United State v. Rivera

Summarized by:

  • Court: 9th Circuit Court of Appeals Archives
  • Area(s) of Law: Sentencing
  • Date Filed: 09-23-2011
  • Case #: 10-50313
  • Judge(s)/Court Below: Senior District Judge Korman for the Court; Circuit Judges Noonan and Wardlaw
  • Full Text Opinion

Defendant’s judicially-noticeable documents clearly and unequivocally established that his petty theft conviction “was based upon his plea of guilty to conduct that constitutes a generic theft offense.” As the term of imprisonment was at least one year for the theft offense conviction, the defendant’s “offense level was correctly increased by eight levels, under U.S.S.G. § 2L1.2(b)(1)(C).”

Mario Antonio Rivera, an alien, has been removed from the United States on ten previous occasions, and was again arrested for “unlawfully attempting to reenter the United States after having previously been removed,” a violation he pled guilty to under 8 U.S.C. § 1326. He was sentenced to a 37-month term stipulated by the Sentencing Guidelines. In calculating the prescribed range for the sentencing, “the district court increased the offense level by eight levels because Rivera ‘previously was deported, or unlawfully remained in the United States, after . . . a conviction for an aggravated felony.’” U.S.S.G. § 2L1.2(b)(1)(C). The district court decided that Rivera’s trigger of the eight-level increase could come from any one of his three prior felony petty theft convictions under Cal. Penal Code §§ 484(a) and 666. Rivera appealed, arguing his petty theft convictions under Cal. Penal Code § 484(a) cannot qualify as an aggravated felony. The Supreme Court in United States v. Rodriquez, 464 F.3d 1072 (9th Cir. 2006), rev’d 533 U.S. 377 (2008), held “an increased, recidivist ‘sentence is a stiffened penalty for the latest crimes, which is considered to be an aggravated offense because [it is] a repetitive one.’” Using this reasoning, Ninth Circuit found that since “Rivera was actually sentenced to terms of imprisonment of at least one year for each of his felony petty theft convictions, they clearly satisfy the threshold sentence requirement for an aggravated felony.” In this case the petty theft convictions constituted a predicate theft offense as charging instruments showed Rivera pled guilty to a generic theft offense, thus the increase of his offense level by eight levels was correct. AFFIRMED.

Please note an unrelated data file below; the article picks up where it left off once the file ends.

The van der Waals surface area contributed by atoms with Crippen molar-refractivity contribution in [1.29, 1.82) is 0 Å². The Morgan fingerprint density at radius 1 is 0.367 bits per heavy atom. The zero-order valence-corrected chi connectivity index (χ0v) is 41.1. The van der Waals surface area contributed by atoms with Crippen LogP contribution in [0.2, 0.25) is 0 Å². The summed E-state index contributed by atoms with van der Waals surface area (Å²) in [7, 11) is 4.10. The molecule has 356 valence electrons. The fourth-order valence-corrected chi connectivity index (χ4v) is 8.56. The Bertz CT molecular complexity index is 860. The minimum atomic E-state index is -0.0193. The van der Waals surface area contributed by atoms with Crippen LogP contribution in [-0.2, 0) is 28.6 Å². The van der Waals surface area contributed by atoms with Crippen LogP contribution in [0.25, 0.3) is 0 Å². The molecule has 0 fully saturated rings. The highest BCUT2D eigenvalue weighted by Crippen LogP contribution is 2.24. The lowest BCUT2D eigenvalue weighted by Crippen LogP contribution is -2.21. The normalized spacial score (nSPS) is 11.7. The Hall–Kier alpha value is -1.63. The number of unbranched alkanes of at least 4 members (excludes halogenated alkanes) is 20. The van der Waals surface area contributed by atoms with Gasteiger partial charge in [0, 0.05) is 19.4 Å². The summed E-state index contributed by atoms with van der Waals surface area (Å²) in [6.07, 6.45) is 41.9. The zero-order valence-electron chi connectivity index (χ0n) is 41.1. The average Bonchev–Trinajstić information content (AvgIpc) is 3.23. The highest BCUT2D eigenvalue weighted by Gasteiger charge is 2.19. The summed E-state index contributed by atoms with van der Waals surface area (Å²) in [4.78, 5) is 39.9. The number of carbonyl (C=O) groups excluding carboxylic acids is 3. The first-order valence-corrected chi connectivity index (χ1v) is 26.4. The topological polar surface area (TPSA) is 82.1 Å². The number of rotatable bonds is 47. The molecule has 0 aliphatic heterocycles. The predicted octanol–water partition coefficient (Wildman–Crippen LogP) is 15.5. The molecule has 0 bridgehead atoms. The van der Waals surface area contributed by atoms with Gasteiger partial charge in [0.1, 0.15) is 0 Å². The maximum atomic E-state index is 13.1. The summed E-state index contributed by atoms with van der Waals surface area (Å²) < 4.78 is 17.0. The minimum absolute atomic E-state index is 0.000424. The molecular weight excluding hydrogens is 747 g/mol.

Advanced Search